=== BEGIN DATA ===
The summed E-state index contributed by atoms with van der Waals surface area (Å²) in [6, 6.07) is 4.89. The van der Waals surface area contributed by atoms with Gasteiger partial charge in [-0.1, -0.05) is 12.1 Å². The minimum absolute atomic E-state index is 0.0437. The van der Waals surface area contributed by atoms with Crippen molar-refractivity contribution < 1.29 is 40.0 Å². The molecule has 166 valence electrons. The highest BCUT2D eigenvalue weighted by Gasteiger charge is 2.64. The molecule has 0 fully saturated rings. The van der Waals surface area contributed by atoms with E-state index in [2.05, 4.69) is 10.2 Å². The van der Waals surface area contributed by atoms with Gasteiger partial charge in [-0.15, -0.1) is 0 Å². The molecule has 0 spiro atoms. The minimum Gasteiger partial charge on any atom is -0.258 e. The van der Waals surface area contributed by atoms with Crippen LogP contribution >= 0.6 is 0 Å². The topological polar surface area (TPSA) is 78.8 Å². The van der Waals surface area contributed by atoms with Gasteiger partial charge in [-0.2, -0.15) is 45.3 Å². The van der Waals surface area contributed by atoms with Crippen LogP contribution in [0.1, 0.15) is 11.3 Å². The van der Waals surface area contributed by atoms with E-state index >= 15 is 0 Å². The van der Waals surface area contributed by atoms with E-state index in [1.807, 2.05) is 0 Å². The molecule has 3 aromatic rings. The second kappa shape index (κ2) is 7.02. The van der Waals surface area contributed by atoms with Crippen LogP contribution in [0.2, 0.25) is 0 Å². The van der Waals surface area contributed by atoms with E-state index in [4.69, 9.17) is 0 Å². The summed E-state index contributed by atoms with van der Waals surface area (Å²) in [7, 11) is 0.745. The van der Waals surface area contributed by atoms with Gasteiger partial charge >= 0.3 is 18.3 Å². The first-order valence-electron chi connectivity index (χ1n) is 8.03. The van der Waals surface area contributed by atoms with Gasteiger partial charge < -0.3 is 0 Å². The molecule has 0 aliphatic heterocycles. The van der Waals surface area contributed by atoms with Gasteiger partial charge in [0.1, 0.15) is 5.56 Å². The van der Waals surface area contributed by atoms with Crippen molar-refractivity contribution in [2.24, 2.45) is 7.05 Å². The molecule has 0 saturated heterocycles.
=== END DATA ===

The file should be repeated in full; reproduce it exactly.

The summed E-state index contributed by atoms with van der Waals surface area (Å²) in [6, 6.07) is 4.89. The van der Waals surface area contributed by atoms with Gasteiger partial charge in [-0.1, -0.05) is 12.1 Å². The minimum absolute atomic E-state index is 0.0437. The van der Waals surface area contributed by atoms with Crippen molar-refractivity contribution < 1.29 is 40.0 Å². The molecule has 166 valence electrons. The highest BCUT2D eigenvalue weighted by Gasteiger charge is 2.64. The molecule has 0 fully saturated rings. The van der Waals surface area contributed by atoms with E-state index in [2.05, 4.69) is 10.2 Å². The van der Waals surface area contributed by atoms with Gasteiger partial charge in [-0.15, -0.1) is 0 Å². The molecule has 0 spiro atoms. The minimum Gasteiger partial charge on any atom is -0.258 e. The van der Waals surface area contributed by atoms with Crippen LogP contribution >= 0.6 is 0 Å². The topological polar surface area (TPSA) is 78.8 Å². The van der Waals surface area contributed by atoms with Gasteiger partial charge in [-0.2, -0.15) is 45.3 Å². The van der Waals surface area contributed by atoms with Crippen LogP contribution in [0.1, 0.15) is 11.3 Å². The van der Waals surface area contributed by atoms with E-state index >= 15 is 0 Å². The van der Waals surface area contributed by atoms with E-state index in [1.807, 2.05) is 0 Å². The molecule has 3 aromatic rings. The second kappa shape index (κ2) is 7.02. The van der Waals surface area contributed by atoms with Crippen LogP contribution in [0.2, 0.25) is 0 Å². The van der Waals surface area contributed by atoms with E-state index in [4.69, 9.17) is 0 Å². The summed E-state index contributed by atoms with van der Waals surface area (Å²) in [7, 11) is 0.745. The van der Waals surface area contributed by atoms with Gasteiger partial charge >= 0.3 is 18.3 Å². The first-order valence-electron chi connectivity index (χ1n) is 8.03. The van der Waals surface area contributed by atoms with Gasteiger partial charge < -0.3 is 0 Å². The molecule has 0 aliphatic heterocycles. The van der Waals surface area contributed by atoms with Gasteiger partial charge in [0.1, 0.15) is 5.56 Å². The van der Waals surface area contributed by atoms with Crippen molar-refractivity contribution in [2.24, 2.45) is 7.05 Å². The molecule has 0 saturated heterocycles.